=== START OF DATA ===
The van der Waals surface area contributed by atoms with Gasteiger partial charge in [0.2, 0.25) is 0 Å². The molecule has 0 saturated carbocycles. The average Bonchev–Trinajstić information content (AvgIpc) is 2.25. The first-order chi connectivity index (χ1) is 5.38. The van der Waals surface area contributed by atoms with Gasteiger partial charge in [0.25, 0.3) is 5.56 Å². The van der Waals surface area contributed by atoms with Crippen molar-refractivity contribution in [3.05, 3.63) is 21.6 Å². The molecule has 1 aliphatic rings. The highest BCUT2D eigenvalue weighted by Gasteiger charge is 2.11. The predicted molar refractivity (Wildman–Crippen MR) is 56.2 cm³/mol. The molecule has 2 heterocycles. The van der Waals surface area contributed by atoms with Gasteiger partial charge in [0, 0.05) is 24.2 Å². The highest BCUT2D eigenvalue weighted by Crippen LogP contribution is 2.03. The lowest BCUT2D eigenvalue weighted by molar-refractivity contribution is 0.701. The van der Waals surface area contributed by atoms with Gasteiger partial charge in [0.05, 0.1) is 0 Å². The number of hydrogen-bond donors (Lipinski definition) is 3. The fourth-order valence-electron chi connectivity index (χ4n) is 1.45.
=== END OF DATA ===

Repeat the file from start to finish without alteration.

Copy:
The van der Waals surface area contributed by atoms with Gasteiger partial charge in [0.2, 0.25) is 0 Å². The molecule has 0 saturated carbocycles. The average Bonchev–Trinajstić information content (AvgIpc) is 2.25. The first-order chi connectivity index (χ1) is 5.38. The van der Waals surface area contributed by atoms with Gasteiger partial charge in [0.25, 0.3) is 5.56 Å². The van der Waals surface area contributed by atoms with Crippen molar-refractivity contribution in [3.05, 3.63) is 21.6 Å². The molecule has 1 aliphatic rings. The highest BCUT2D eigenvalue weighted by Gasteiger charge is 2.11. The predicted molar refractivity (Wildman–Crippen MR) is 56.2 cm³/mol. The molecule has 2 heterocycles. The van der Waals surface area contributed by atoms with Gasteiger partial charge in [0, 0.05) is 24.2 Å². The highest BCUT2D eigenvalue weighted by Crippen LogP contribution is 2.03. The lowest BCUT2D eigenvalue weighted by molar-refractivity contribution is 0.701. The van der Waals surface area contributed by atoms with Gasteiger partial charge in [0.05, 0.1) is 0 Å². The number of hydrogen-bond donors (Lipinski definition) is 3. The fourth-order valence-electron chi connectivity index (χ4n) is 1.45.